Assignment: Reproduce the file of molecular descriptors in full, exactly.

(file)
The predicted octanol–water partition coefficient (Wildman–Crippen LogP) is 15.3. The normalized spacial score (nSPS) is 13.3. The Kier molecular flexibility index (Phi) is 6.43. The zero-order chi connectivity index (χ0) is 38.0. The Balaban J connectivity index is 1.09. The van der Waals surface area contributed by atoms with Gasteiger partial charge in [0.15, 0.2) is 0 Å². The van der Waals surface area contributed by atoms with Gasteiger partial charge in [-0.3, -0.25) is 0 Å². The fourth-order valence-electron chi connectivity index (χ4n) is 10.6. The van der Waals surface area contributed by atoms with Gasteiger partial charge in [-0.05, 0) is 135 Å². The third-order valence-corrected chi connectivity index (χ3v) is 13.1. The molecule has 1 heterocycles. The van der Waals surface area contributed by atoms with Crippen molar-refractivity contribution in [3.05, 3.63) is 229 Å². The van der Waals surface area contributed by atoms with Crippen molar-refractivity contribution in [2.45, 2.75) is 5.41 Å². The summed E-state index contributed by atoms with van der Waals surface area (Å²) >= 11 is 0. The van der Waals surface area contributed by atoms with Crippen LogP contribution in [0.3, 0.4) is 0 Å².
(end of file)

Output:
The predicted octanol–water partition coefficient (Wildman–Crippen LogP) is 15.3. The normalized spacial score (nSPS) is 13.3. The Kier molecular flexibility index (Phi) is 6.43. The zero-order chi connectivity index (χ0) is 38.0. The Balaban J connectivity index is 1.09. The van der Waals surface area contributed by atoms with Gasteiger partial charge in [0.15, 0.2) is 0 Å². The van der Waals surface area contributed by atoms with Gasteiger partial charge in [-0.3, -0.25) is 0 Å². The fourth-order valence-electron chi connectivity index (χ4n) is 10.6. The van der Waals surface area contributed by atoms with Gasteiger partial charge in [-0.05, 0) is 135 Å². The third-order valence-corrected chi connectivity index (χ3v) is 13.1. The molecule has 1 heterocycles. The van der Waals surface area contributed by atoms with Crippen molar-refractivity contribution in [3.05, 3.63) is 229 Å². The van der Waals surface area contributed by atoms with Crippen molar-refractivity contribution in [2.45, 2.75) is 5.41 Å². The summed E-state index contributed by atoms with van der Waals surface area (Å²) >= 11 is 0. The van der Waals surface area contributed by atoms with Crippen LogP contribution in [0.3, 0.4) is 0 Å².